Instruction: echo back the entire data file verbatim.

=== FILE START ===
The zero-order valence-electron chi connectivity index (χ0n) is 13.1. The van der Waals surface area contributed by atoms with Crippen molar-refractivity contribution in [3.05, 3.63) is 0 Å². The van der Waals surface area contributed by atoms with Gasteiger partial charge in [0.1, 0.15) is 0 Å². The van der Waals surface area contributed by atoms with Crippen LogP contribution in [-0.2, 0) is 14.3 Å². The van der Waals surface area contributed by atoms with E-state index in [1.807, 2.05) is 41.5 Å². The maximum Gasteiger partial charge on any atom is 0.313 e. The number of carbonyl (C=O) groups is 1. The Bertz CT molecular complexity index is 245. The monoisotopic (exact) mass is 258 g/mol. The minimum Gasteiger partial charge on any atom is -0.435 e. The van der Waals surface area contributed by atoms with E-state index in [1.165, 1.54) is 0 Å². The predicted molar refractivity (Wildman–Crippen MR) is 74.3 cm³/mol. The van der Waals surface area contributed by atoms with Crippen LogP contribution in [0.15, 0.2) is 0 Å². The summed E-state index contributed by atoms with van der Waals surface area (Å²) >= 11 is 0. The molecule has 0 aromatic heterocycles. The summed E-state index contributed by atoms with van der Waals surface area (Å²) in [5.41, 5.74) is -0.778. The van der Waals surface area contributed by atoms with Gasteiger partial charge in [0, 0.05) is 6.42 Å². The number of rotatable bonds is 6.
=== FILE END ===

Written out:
The zero-order valence-electron chi connectivity index (χ0n) is 13.1. The van der Waals surface area contributed by atoms with Crippen molar-refractivity contribution in [3.05, 3.63) is 0 Å². The van der Waals surface area contributed by atoms with Gasteiger partial charge in [0.1, 0.15) is 0 Å². The van der Waals surface area contributed by atoms with Crippen LogP contribution in [-0.2, 0) is 14.3 Å². The van der Waals surface area contributed by atoms with E-state index in [1.807, 2.05) is 41.5 Å². The maximum Gasteiger partial charge on any atom is 0.313 e. The number of carbonyl (C=O) groups is 1. The Bertz CT molecular complexity index is 245. The monoisotopic (exact) mass is 258 g/mol. The minimum Gasteiger partial charge on any atom is -0.435 e. The van der Waals surface area contributed by atoms with E-state index in [1.165, 1.54) is 0 Å². The predicted molar refractivity (Wildman–Crippen MR) is 74.3 cm³/mol. The van der Waals surface area contributed by atoms with Crippen LogP contribution in [0.15, 0.2) is 0 Å². The summed E-state index contributed by atoms with van der Waals surface area (Å²) >= 11 is 0. The molecule has 0 aromatic heterocycles. The summed E-state index contributed by atoms with van der Waals surface area (Å²) in [5.41, 5.74) is -0.778. The van der Waals surface area contributed by atoms with Gasteiger partial charge in [0, 0.05) is 6.42 Å². The number of rotatable bonds is 6.